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Drivers More Aggressive in the Holiday Season: Stay Safe and Keep Calm

Our Boston accident lawyers know that the holiday season is a dangerous time on the roads. While most people think Thanksgiving and New Years Eve are the highest risk times, studies indicate that there may actually be a period of time over the holiday season that is even worse for driver safety: the days around Christmas. christmas-decoration-1433232-m.jpg

Christmas is supposed to be a time of good cheer, of spending time with friends and family, and of engaging in religious traditions for a number of faiths. However, Christmas has become a stressful time for many, with drivers scrambling to do last-minute shopping or to get to their travel destination. More people on the roads — especially people who are coping with holiday stress — can mean more accidents, more injuries and even more deaths.

The Holiday Season is Not a Happy Time for Drivers

The Washington Post recently provided some in-depth information about driving around the holiday season that should disturb any motorist:

  • An analysis of 10-years of crash data in Alabama indicated that the six days around Christmas registered 18 percent more traffic accidents than Thanksgiving weekend (the heaviest travel time of the year) and 27 percent more traffic deaths than New Years Eve (when there is a high percentage of drunken drivers on the roads).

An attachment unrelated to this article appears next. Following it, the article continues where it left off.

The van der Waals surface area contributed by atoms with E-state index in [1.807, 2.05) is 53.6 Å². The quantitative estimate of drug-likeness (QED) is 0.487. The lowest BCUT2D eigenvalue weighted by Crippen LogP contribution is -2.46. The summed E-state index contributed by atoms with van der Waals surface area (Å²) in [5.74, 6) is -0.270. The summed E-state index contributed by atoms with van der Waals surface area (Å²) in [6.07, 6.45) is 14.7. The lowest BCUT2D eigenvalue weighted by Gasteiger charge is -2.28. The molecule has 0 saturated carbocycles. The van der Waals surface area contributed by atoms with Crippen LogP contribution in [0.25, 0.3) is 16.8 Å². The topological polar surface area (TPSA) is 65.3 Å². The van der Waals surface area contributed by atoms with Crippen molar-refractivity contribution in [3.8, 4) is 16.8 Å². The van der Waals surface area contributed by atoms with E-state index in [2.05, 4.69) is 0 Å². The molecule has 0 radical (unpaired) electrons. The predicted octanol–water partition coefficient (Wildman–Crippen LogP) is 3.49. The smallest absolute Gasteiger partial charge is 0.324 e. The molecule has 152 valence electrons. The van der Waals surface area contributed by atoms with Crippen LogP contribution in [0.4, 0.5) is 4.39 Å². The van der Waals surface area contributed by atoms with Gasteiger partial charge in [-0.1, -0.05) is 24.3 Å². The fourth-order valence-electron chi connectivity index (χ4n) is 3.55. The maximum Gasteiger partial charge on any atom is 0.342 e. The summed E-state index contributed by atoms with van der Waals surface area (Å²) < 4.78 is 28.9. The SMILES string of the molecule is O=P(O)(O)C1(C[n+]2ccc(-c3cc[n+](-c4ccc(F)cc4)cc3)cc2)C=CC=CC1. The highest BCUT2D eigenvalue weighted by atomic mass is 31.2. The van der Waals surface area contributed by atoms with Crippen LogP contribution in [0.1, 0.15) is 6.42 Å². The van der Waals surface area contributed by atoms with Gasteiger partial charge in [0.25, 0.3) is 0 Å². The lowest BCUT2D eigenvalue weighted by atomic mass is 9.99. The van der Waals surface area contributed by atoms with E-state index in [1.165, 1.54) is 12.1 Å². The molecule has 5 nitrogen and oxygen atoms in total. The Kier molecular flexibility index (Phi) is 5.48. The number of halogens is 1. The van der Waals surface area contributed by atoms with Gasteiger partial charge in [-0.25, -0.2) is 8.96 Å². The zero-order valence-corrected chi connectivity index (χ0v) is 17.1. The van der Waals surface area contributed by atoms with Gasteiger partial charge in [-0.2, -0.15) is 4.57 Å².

• Around a third of drivers indicate that they become more aggressive driving on the roads when holiday stress takes hold.
  • State Farm Insurance found that 32 percent of drivers were more likely to show signs of aggression or road rage during the holidays. Both parents and young drivers were especially prone to this driver aggression, with drivers under the age of 49 most likely to experience stress and to be prone to angry driving.
  • The Highway Loss Data Institute reported that claims for collisions increase by around 20 percent in the month of December. This number is likely even higher because not all collisions that happen in parking lots (which are very common around Christmas) get reported to the police or to insurance companies.

While the data clearly shows reason for concern about the safety of holiday drivers, there are certain days that are better than others. Christmas day, for example, tends to have fewer people on the roads since most people are at home. This makes Christmas a very safe day to drive. Since many stores close earlier than normal on Christmas Eve, this too is a relatively safe day, especially later in the day once people have finished their shopping activities.

The worst day of this year, however, is projected to be the Friday before Christmas. People are more likely to be behind the wheel that day because of commuting traffic; people leaving for the weekend; and holiday shoppers who may have gotten gift cards or who may be returning unwanted gifts. Drivers need to be especially careful on this day and, if they don’t need to head out on the roads, they may wish to consider staying home.

If you or someone you love has been injured in an accident, contact Jeffrey S. Glassman for a free and confidential appointment to discuss your rights. Call 888-367-2900.

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